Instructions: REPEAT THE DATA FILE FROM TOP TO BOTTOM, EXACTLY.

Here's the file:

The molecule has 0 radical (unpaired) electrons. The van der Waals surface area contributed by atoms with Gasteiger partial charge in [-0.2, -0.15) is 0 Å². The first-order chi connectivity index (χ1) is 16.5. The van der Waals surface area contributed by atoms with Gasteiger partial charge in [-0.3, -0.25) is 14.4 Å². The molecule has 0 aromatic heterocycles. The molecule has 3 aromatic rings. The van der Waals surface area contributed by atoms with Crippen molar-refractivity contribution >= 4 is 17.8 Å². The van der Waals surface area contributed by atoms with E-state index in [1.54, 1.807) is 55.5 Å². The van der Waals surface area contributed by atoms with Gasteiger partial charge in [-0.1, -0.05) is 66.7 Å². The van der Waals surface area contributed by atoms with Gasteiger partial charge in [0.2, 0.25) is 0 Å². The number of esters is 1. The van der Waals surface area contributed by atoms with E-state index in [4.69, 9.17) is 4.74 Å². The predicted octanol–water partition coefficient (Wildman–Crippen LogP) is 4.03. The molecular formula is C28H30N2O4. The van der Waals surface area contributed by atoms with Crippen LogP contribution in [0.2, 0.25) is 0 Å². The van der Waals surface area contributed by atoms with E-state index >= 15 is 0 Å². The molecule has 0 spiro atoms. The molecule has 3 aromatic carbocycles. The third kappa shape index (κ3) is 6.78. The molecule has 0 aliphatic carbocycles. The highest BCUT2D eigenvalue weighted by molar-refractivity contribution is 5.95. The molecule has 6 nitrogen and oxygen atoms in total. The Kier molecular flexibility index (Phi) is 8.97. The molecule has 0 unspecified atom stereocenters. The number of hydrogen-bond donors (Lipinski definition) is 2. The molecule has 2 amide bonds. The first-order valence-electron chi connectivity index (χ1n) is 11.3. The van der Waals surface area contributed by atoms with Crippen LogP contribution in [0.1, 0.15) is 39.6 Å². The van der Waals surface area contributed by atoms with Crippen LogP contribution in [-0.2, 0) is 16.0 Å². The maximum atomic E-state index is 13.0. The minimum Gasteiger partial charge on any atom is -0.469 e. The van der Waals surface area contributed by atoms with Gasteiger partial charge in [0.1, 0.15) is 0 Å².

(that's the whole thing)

The molecule has 0 radical (unpaired) electrons. The van der Waals surface area contributed by atoms with Gasteiger partial charge in [-0.2, -0.15) is 0 Å². The first-order chi connectivity index (χ1) is 16.5. The van der Waals surface area contributed by atoms with Gasteiger partial charge in [-0.3, -0.25) is 14.4 Å². The molecule has 0 aromatic heterocycles. The molecule has 3 aromatic rings. The van der Waals surface area contributed by atoms with Crippen molar-refractivity contribution >= 4 is 17.8 Å². The van der Waals surface area contributed by atoms with E-state index in [1.54, 1.807) is 55.5 Å². The van der Waals surface area contributed by atoms with Gasteiger partial charge in [-0.1, -0.05) is 66.7 Å². The van der Waals surface area contributed by atoms with Gasteiger partial charge in [0.2, 0.25) is 0 Å². The number of esters is 1. The van der Waals surface area contributed by atoms with E-state index in [4.69, 9.17) is 4.74 Å². The predicted octanol–water partition coefficient (Wildman–Crippen LogP) is 4.03. The molecular formula is C28H30N2O4. The van der Waals surface area contributed by atoms with Crippen LogP contribution in [0.2, 0.25) is 0 Å². The van der Waals surface area contributed by atoms with E-state index >= 15 is 0 Å². The molecule has 0 spiro atoms. The molecule has 3 aromatic carbocycles. The third kappa shape index (κ3) is 6.78. The molecule has 0 aliphatic carbocycles. The highest BCUT2D eigenvalue weighted by molar-refractivity contribution is 5.95. The molecule has 6 nitrogen and oxygen atoms in total. The Kier molecular flexibility index (Phi) is 8.97. The molecule has 0 unspecified atom stereocenters. The number of hydrogen-bond donors (Lipinski definition) is 2. The molecule has 2 amide bonds. The first-order valence-electron chi connectivity index (χ1n) is 11.3. The van der Waals surface area contributed by atoms with Crippen LogP contribution in [0.1, 0.15) is 39.6 Å². The van der Waals surface area contributed by atoms with Crippen LogP contribution in [-0.2, 0) is 16.0 Å². The maximum atomic E-state index is 13.0. The minimum Gasteiger partial charge on any atom is -0.469 e. The van der Waals surface area contributed by atoms with Gasteiger partial charge in [0.1, 0.15) is 0 Å².